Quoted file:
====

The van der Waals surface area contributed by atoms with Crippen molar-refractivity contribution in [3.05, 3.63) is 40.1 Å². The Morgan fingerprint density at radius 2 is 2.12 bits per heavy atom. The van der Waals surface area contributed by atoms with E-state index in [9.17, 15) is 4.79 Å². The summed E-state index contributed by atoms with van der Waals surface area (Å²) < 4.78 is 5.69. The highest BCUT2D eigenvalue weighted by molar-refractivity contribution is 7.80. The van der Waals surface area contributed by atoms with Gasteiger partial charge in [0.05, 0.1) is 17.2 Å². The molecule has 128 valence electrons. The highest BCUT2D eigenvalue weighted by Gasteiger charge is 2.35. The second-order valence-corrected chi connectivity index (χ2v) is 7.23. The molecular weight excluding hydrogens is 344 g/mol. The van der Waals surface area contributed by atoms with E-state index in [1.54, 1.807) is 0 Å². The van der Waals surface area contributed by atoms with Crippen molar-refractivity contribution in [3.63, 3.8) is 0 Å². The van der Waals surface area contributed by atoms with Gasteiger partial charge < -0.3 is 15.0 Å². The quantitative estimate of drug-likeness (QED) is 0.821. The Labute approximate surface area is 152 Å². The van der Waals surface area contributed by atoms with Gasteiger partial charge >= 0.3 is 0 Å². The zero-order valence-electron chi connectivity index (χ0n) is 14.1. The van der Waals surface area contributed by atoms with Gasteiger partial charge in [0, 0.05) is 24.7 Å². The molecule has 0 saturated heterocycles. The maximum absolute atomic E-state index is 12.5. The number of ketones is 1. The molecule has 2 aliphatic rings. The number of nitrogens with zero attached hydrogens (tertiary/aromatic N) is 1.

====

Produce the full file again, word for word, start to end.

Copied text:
The van der Waals surface area contributed by atoms with Crippen molar-refractivity contribution in [3.05, 3.63) is 40.1 Å². The Morgan fingerprint density at radius 2 is 2.12 bits per heavy atom. The van der Waals surface area contributed by atoms with E-state index in [9.17, 15) is 4.79 Å². The summed E-state index contributed by atoms with van der Waals surface area (Å²) < 4.78 is 5.69. The highest BCUT2D eigenvalue weighted by molar-refractivity contribution is 7.80. The van der Waals surface area contributed by atoms with Gasteiger partial charge in [0.05, 0.1) is 17.2 Å². The molecule has 128 valence electrons. The highest BCUT2D eigenvalue weighted by Gasteiger charge is 2.35. The second-order valence-corrected chi connectivity index (χ2v) is 7.23. The molecular weight excluding hydrogens is 344 g/mol. The van der Waals surface area contributed by atoms with E-state index in [1.54, 1.807) is 0 Å². The van der Waals surface area contributed by atoms with Crippen molar-refractivity contribution in [3.63, 3.8) is 0 Å². The van der Waals surface area contributed by atoms with Gasteiger partial charge < -0.3 is 15.0 Å². The quantitative estimate of drug-likeness (QED) is 0.821. The Labute approximate surface area is 152 Å². The van der Waals surface area contributed by atoms with Gasteiger partial charge >= 0.3 is 0 Å². The zero-order valence-electron chi connectivity index (χ0n) is 14.1. The van der Waals surface area contributed by atoms with Gasteiger partial charge in [0, 0.05) is 24.7 Å². The molecule has 0 saturated heterocycles. The maximum absolute atomic E-state index is 12.5. The number of ketones is 1. The molecule has 2 aliphatic rings. The number of nitrogens with zero attached hydrogens (tertiary/aromatic N) is 1.